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Kiel (population 233,795; 113,274 male, 120,521 female) is a city in northern Germany, capital of the Schleswig-Holstein Bundesland. Located at the Baltic Sea, the city was the country's longtime main naval base until the installation were dismantled after the Second World War.

Kiel was largely destroyed in the Second World War. It was rebuilt, but the city-planners failed to revive the former townscape. Therefore Kiel is less worth seeing than other Schleswig-Holsteinian towns like Lübeck or Schleswig. Sights in Kiel include the Nikolaikirche (Saint Nikolai, 14th/15th century), the Schloss (Castle, 16th century, but destroyed and rebuilt in the 20th century), and the Rathaus (town hall, 1911). Kiel is the eastern terminus of the Kiel Canal.

Kiel is famous for sailing events. Every year the "Kieler Woche" is held (the first time in 1882), a series of sailing regattas with a cultural framework. In 1936 and 1972, when the Olympic Games were held in Berlin and Munich, respectively, the Olympic yachting competitions were held in Kiel.

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Kiel was originally founded in 1233 as tom Kyle by Count Adolf IV of Schauenburg[?], and granted town rights (Lübisches Stadtrecht) in 1242 by Adolf's eldest son, Johann I[?]. Kiel was a member of the Hanse from 1284 on until it was evicted 1518, and in 1431, the Kieler Umschlag was first held, which became the central market for goods and money in Schleswig-Holstein later on until it began to lose significance from 1850 on, finally being held the last time in 1900. Kiel's University, the Christian-Albrechts-Universität[?], was founded on September 29, 1665 by Christian Albrecht[?], duke of Gottorf[?] at that time.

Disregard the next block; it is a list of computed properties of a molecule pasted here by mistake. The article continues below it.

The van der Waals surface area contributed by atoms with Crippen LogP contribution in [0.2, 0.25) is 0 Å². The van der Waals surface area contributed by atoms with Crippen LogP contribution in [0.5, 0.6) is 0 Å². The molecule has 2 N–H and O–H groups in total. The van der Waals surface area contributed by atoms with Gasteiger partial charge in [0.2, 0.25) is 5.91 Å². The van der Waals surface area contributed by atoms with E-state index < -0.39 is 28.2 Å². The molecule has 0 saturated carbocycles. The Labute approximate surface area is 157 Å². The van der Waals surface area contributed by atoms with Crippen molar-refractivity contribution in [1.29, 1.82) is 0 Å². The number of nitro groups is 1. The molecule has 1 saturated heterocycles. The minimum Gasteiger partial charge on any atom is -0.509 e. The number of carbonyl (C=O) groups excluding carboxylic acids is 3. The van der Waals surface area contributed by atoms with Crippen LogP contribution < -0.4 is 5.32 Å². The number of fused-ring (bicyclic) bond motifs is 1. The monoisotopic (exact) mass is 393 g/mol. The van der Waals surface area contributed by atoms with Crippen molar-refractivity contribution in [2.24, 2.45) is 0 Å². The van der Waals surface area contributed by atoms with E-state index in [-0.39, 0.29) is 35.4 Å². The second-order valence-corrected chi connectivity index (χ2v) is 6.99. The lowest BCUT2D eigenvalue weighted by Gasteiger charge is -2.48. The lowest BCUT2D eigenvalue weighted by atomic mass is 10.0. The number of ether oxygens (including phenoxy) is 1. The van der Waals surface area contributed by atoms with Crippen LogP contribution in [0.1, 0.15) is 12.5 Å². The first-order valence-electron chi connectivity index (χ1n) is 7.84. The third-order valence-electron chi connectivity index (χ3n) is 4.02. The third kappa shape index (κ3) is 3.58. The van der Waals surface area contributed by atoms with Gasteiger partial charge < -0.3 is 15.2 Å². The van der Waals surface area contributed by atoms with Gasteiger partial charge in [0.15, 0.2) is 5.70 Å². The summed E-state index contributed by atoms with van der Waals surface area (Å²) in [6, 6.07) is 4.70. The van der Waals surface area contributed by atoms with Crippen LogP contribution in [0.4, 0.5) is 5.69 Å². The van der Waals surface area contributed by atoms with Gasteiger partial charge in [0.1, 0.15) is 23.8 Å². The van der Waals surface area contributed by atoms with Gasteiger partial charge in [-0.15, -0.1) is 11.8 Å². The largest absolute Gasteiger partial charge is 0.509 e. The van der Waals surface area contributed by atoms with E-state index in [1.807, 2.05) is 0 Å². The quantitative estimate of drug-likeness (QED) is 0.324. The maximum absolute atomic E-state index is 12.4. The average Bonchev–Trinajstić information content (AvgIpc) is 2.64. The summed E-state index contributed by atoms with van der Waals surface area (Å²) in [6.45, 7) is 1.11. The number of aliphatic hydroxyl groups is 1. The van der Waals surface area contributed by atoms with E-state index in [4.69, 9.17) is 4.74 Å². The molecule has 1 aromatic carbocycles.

From 1773 to 1864, the town belonged to Denmark; afterwards, it was governed by Prussia and Austria for three years before being annexed by Prussia in 1867.

Kiel was also appointed Reichskriegshafen (imperial war harbour) in 1871 by Wilhelm I of Germany, and quickly rose in population in the following years, from 18,770 in 1864 to about 200,000 in 1910, a development which brought with it the destruction of parts of the old town center and its surroundings. Later on, during World War II, another 80% of the remaining old town is destroyed by allied bomb attacks, as well as 72% of all residential and 83% of all industrial areas.

In 1946, Kiel was appointed as the seat of the government of Schleswig-Holstein, and it officially became the state's capital in 1972. The Kieler Umschlag has been held again yearly since 1975, now as a festival with music and food stalls, historical costumes, special bread and a wedding, the Umschlagshochzeit, for which every young bride and groom can apply.

Important Personalities

Famous residents

Important historic mayors and lord mayors of Kiel

Lord mayors after World War II

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